It’s very interesting to go back to the original critical reviews of films that are held in such high esteem today, because at the time of their release, opinions were often very different.
Last week saw the 35th anniversary of the release of the original Star Wars film. Today many critics and fans have voiced the opinion that the original trilogy was superior to the more recent prequel trilogy. Whether they are right or wrong is a matter of personal view, but what is interesting is that when Star Wars was released, many of the reviews made the same criticisms about the film as they did for the prequel trilogy. Here’s one example from The New Yorker.
Even more recently, the film Prometheus, a prequel (in spirit) to Alien was reviewed by The Guardian’s Peter Bradshaw as “[lacked] the central punch of Alien”. What is interesting here is that a number of years ago the 1979 journal Films and Filming contained a review of Alien. I will never forget the final line of what was, to be frank, quite a damning review, which stated “this film will not stand the test of time”.
In thirty five years will we look back at films released today in a different, more favourable light?
The final episode for the current season of Bones screened on Wednesday night this week.
The show stars Emily Deschanel as Dr. Temperance Brennan, a forensic anthropologist who assists the FBI in the solving of murders alongside Special Agent Seeley Booth, played by David Boreanaz. The character was created by real-life forensic anthropologist Kathy Reichs for her novels, but did you know that the TV Series is not based on those books?
If you watch the opening credits of the show carefully you will see that the show is based on “the life of forensic anthropologist and author Kathy Reichs”.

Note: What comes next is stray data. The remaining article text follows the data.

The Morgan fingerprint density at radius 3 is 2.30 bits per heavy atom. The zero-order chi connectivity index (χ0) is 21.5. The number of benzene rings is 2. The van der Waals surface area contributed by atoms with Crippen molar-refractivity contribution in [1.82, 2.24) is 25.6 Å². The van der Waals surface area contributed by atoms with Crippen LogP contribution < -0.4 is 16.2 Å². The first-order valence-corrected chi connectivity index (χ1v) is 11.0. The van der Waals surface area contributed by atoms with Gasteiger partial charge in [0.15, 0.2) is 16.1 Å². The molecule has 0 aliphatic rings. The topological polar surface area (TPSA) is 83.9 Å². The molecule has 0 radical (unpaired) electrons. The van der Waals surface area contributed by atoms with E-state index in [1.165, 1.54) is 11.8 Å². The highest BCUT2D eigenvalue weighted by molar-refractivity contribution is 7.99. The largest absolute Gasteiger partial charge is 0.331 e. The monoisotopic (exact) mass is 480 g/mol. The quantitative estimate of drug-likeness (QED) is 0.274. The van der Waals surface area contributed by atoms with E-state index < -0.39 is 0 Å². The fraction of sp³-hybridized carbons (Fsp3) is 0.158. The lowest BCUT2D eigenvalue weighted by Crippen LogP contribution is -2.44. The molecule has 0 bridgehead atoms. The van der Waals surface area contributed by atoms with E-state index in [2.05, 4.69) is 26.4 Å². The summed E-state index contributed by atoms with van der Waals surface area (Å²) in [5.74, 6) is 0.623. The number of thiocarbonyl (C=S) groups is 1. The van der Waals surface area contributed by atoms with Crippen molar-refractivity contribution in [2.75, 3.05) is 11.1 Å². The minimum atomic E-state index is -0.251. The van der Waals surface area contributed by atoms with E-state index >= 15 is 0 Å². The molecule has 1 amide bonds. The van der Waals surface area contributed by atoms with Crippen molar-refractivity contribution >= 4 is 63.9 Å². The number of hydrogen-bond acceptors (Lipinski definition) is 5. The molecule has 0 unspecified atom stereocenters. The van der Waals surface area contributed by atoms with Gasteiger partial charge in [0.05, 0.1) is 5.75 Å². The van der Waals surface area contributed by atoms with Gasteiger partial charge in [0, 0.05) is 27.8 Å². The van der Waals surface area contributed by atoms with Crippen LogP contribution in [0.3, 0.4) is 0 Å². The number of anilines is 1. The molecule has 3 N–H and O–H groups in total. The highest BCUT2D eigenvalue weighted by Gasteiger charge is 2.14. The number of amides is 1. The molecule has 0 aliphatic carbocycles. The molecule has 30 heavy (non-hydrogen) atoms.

That’s right, the show is based on the author, using the character names from her books!
Why not check out some of Reich’s novels, enjoy some episodes of the show, or even learn some more about forensic anthropology?
Avengers #1, September 1963
“And there came a day, a day unlike any other, when Earth’s mightiest heroes and heroines found themselves united against a common threat…foes no single superhero could withstand… Avengers Assemble!”
The Avengers are Marvel Comics’ premier superhero team and answer to DC’s Justice League. The original team-up occurred in Avengers #1, written by Stan Lee with art by Jack Kirby and released in September 1963. The original members of the team were Iron Man, Hulk, Thor, Ant-Man and his partner Wasp (who came up with the name), who teamed up to do battle with Loki, the Norse god of mischief.
April 25th will see the very first big screen outing on the Avengers team, something Marvel Studios (the cinematic arm of Marvel Comics) have been building to since the release of Iron Man in 2007.
Check out the lead-in films (Iron Man, Iron Man 2, The Incredible Hulk, Thor and Captain America), some of the amazing Avengers graphic novels or the Avengers Animated Series, all available at the Library.
If your answer is ‘yes’, I am going to introduce you to two romantic comedy movies I like.
The first one, which you may have heard of , is called ‘A Midsummer Night’s Dream.’ It is a play written by William Shakespeare about 400 years ago and was adapted into a movie in 2004 by BBC. The romantic comedy is about four warring couples, a donkey’s head, and a gaggle of fairies. It is magical and delightful. I like it because it is very funny, and very meaningful. The movie tells us what true love is and tells us about life. If you are interested in this movie or the original play, come into the Library and ask one of our friendly staff members, I am sure they will be glad to help you find a copy. You can also find the DVD and reserve a copy on the catalogue here.
Work experience student - Jessie